A loud crash and the sound of glass shattering cut her off, and my head snapped toward the bar. Our bartender, the guy with the eyes, was leaning over, gripping his leg. Blood trickled toward his ankle, and shards of the broken bottle surrounded his feet in a puddle of fizzy pink wine.
I leaned over the bar. “Are you okay?” I shouted.
He looked over at me. “I’m bleeding.”
“I see that.” I glanced at Kelly, looking for permission.
“Go,” she said, waving her hand. “Be the superhero. We’ll talk later.”
“No.” I grabbed my purse and headed toward the injured patient. “Come with me. We’ll talk while I clean him up.”
The bartender’s eyes widened in shock and concern. “What?”
“I’m a doctor.” I motioned to one of the waiters working the tables. “Can someone clean this up, please?”
The bartender tilted his head in disbelief as his eyes scanned my ensemble.
“She is a doctor,” Kelly said, glancing at her phone, “and a damn expensive one, too. Consider yourself lucky.”
“Where’s the manager’s office?” I asked, glancing around.
“That way.” The bartender nodded toward a closed door in the hallway off to the right of the bar.
Kelly and I each wrapped one of the bartender’s arms around our shoulders—which had to look pretty laughable, because he had a good five inches on me and way more than that on Kelly—and walked him toward the office. People called out, offering to help, but I waved them off. I didn’t need their assistance. Asking to help me with a little cut was like volunteering to help LeBron James with his dribbling.
“What’s your name, by the way?” I asked. “I should probably know it, if I’m going to do surgery on you.”
“Surgery?” he said.
“She’s exaggerating,” Kelly said.
“Dax,” the bartender said.
“Nice to meet you, Dax,” I said as I opened the office door. “I’m Annie.”
“And you might as well know that I’m Kelly, since we’re bonded for life by blood now.”
I felt Dax shudder under my arm. I calmly patted his hand. “It’s okay. You’re going to be fine. It’s just a little cut.” I was very used to big strong men getting squeamish around blood, needles, or knives. One of my patients—a Cubs third baseman—once fainted in my office when I had to lance a boil on his foot.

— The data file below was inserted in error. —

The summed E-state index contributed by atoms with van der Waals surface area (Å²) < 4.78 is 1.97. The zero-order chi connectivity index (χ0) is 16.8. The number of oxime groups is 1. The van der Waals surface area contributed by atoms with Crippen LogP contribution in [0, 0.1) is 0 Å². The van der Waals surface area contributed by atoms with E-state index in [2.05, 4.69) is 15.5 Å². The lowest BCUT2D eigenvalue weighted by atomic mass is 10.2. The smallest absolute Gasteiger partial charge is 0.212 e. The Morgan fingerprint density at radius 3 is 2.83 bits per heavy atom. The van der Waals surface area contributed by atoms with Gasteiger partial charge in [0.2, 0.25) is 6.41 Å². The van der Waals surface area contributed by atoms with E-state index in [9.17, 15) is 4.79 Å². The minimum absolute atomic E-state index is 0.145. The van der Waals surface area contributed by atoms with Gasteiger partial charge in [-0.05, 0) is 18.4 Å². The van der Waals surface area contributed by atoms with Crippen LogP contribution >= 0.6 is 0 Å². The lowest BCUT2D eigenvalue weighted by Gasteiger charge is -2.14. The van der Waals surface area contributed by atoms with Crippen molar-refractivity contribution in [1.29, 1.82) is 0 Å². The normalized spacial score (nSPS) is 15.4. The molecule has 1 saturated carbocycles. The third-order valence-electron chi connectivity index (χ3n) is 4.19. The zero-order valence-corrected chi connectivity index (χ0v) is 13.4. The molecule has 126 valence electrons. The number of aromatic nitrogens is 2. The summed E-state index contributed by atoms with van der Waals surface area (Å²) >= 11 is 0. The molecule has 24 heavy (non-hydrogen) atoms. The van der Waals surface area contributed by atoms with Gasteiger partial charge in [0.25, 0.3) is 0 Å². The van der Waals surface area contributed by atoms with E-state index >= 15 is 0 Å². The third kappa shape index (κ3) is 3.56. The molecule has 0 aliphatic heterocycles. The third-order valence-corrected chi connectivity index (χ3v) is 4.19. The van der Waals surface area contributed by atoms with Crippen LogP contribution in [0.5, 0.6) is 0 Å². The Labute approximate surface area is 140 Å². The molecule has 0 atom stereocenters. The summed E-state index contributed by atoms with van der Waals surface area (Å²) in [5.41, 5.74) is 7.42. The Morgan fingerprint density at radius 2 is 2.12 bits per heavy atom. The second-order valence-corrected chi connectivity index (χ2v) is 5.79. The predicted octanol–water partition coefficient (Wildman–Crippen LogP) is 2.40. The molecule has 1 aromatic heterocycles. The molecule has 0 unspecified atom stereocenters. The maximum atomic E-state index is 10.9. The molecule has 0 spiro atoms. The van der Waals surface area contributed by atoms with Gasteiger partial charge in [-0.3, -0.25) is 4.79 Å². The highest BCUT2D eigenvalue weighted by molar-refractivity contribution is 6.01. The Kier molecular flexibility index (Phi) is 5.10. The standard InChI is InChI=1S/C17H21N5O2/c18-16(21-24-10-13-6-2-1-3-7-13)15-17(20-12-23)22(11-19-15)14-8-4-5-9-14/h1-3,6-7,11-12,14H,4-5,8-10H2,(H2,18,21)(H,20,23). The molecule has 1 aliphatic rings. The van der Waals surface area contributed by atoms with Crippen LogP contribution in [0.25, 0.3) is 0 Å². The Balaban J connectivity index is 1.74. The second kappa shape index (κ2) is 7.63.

Kelly and I eased Dax into the desk chair. Then I ducked into the private bathroom and washed my hands. There was a first aid kit on the shelf above the sink.
I snapped on a pair of latex gloves from the first aid kit and stepped out of the bathroom. “I’m going to take good care of you, Dax, but I can multitask. I want to hear what my friend was about to say right before you smashed a bottle into your leg.”
“I didn’t smash a bottle into my leg.”
I ignored him. “Kelly?”
She snuck a peek at Dax. “You really want to talk about this now?”
“Of course.” I sanitized a pair of tweezers with alcohol and knelt on the floor to see the wound better. “This should be no problem.” I’d slipped into full doctor mode. “The glass is right at the surface.” I glanced up at my friend. “Go ahead, Kel.”
She folded her arms across her chest.
I patted Dax’s knee. “You’re doing great.”
Dax drew in an audible breath and held it.
I slowly extracted the sliver of glass and dropped it into the garbage can next to the desk. “Hard part’s done.”
“Great. So I can get back to work now?” Dax moved to stand, but I pushed him down, resting my hand for a hot moment on his ample pectoral.
Butterflies invaded my stomach, but I tamped them down. I was a professional, and this guy was way too young for me to even think about behaving unprofessionally with.
“You’re almost done,” I said, and he grunted in annoyance. “Just need to clean out the wound and bandage it. Seriously, Kelly. Talk.”
I looked over at her. She still had her arms folded in annoyance, and she kept tapping her foot like she was urging me to hurry up. Kelly didn’t normally get pissed at me—not like Yessi did. The two of us were so alike, we often butted heads. But Kelly was supposed to be the easygoing member of our trio.